Mom Ditches Her Kids at Pickup to Teach Them a Lesson

mom in car
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If you're like me (and countless other moms), you probably spend a lot of your time sitting in your parked car waiting for your kid to come out of somewhere -- school, practice, their friend's house -- and wondering what in the world could possibly be taking him so long. It's the most infuriating time-suck of all, which is why one mom decided to teach her sons a lesson by leaving them to find their own way home from football practice when they made her wait for what she felt was an unreasonable length of time. 

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As mother-of-three Maureen Paschal wrote in a blog post at Today, she'd already been waiting in a carpool for 27 minutes on that hot August afternoon (so, probably too long to keep the air conditioner running -- gas is expensive!), and she was feeling anxious about getting her youngest son to Scouts on time. So when she saw her sons come straggling out, slowly, from the locker room ... and then stop to talk to a friend ... she was NOT happy:

I had been sitting in a hot August afternoon carpool for 27 minutes, watching — watching the post-practice huddle, watching other waiting moms, watching those other waiting moms' kids trickling down the sidewalk to waiting cars, watching the clock, watching for my two sons to emerge from the locker room — so that I could GO. 

I watched with increasing anxiety and panic because I still had to drive home, pick up my third son, and get him to Scouts in time to leave on a camping trip. My anxiety level was through the roof, and then, finally, I saw my boys…walking…slowly to the car…stopping to talk with a friend…and…I put my car into drive and pulled away.

Aww, snap! Can you imagine what went through those boys' heads when they saw their mom driving away?

As a mother-of-three, I have to admit my first reaction to this story was to worry about what happened to the kids (spoiler alert: They're totally fine, they found a ride home with an older boy at practice who lives in their neighborhood). But then I saw a photo of Maureen and her sons and realized they were closer to teens than toddlers at the time -- and I started to empathize with this mom's story a little more.

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My two older kids are in high school and middle school, and I've logged countless hours sitting in my car alone (or, worse, trying to entertain their antsy younger brother in his car seat), looking anxiously out the window, texting them a series of increasingly desperate messages: "Almost done?" "Coming soon?" "Hello?!" "?????"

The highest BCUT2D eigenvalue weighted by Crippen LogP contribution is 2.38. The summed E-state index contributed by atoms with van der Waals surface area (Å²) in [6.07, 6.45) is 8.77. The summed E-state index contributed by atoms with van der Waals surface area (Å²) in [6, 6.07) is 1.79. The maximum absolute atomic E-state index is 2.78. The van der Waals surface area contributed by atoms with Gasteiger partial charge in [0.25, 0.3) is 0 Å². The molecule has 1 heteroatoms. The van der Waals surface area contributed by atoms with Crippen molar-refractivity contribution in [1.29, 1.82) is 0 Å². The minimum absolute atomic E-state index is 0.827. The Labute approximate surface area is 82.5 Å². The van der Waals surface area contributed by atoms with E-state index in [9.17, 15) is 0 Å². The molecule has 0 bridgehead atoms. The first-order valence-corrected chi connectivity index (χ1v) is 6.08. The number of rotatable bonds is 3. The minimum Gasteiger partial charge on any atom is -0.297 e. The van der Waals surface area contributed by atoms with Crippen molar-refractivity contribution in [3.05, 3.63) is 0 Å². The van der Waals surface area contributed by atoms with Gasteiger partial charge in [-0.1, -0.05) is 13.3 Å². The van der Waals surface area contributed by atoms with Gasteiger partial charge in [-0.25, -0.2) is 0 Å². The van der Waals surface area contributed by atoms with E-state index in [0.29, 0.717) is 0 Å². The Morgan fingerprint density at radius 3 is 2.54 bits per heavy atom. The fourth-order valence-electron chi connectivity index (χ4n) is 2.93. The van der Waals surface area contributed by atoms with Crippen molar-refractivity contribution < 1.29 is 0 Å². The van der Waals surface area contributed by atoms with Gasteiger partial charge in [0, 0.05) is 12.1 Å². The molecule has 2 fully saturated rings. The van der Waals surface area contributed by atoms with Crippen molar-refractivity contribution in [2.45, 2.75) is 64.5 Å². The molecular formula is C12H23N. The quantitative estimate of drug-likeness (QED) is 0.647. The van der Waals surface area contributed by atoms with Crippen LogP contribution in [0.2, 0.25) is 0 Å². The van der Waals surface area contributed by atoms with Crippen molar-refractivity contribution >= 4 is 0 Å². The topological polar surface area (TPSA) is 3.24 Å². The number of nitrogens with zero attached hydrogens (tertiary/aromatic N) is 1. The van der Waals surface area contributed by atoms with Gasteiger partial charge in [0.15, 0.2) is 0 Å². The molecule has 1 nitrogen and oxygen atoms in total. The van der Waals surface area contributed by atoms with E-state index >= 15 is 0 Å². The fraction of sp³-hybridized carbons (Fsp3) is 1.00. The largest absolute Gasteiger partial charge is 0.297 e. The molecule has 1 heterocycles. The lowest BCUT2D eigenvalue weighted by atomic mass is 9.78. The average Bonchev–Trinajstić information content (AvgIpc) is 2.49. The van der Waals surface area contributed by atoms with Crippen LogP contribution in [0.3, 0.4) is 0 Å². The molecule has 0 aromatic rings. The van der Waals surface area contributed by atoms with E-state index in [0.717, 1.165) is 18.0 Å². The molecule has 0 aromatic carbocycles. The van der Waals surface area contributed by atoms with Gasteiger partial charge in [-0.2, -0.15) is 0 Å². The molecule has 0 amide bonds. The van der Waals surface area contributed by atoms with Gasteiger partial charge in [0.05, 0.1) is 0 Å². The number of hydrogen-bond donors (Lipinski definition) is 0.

I, too, have fantasized about peeling out of school parking lots (usually in those fantasies my car also turns into a plane and flies me away to a spa on a tropical island). Unfortunately, I'm also a bit on the paranoid side, so my fantasies are likely to turn into nightmare scenarios involving something horrible happening to my kids as they try to make their way home. So while I would never actually leave without them, I can completely relate to the feelings Maureen expresses here:

Yep, I left my middle school sons at carpool, and it was the most intoxicating, liberating thing I had done since they were born. For the record, I wasn't abandoning them in a back alley somewhere. They were at the school field, it was broad daylight, and there were tons of people around.

By my estimation, I had already spent years of my life sitting in carpool lines. Years of my intelligent, college-educated life spent waiting for and watching other people doing things.

It's demoralizing to spend your life always waiting for and watching other people — even people you love.

It is demoralizing to spend your life waiting for and watching other people, even people you love. And it's honestly a relief to hear another mom say so. I agree that Maureen likely did teach her sons a series of valuable lessons in leaving them behind -- namely, "hustle," "ingenuity," "consideration," and that their mom has a life of her own -- even if I'm personally too much of a pushover to try the same thing.

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Of course, this tactic could have backfired. And some commenters on the blog took issue with her tough-love approach: "Abandonment does not equal independence," wrote one woman, while another claimed that "for NO reason" would she ever leave her sons at school "on purpose."

But the vast majority of readers have been completely supportive of what Maureen did. And apparently, the boys really did take their mom's message to heart. As she wrote:

I knew my guys had learned their lesson when, a few years later, we gave one of the kids in our neighborhood a ride to football practice. As we sat waiting at the curb, the friend emerged from his house and began to walk slowly toward our car. Before I knew it, one son was yelling out the window 'Dude, HUSTLE,' while the other was racing up the friend’s walk to grab his equipment while shouting, 'Move it, my mom's got stuff to do.'

Wow. It's a pretty huge deal for a kid to acknowledge that his parent has things to do that have -- gasp! -- nothing to do with being a parent. This mom's lesson was really about being unselfish. And, with any luck, those boys will take that point with them through the rest of their lives.

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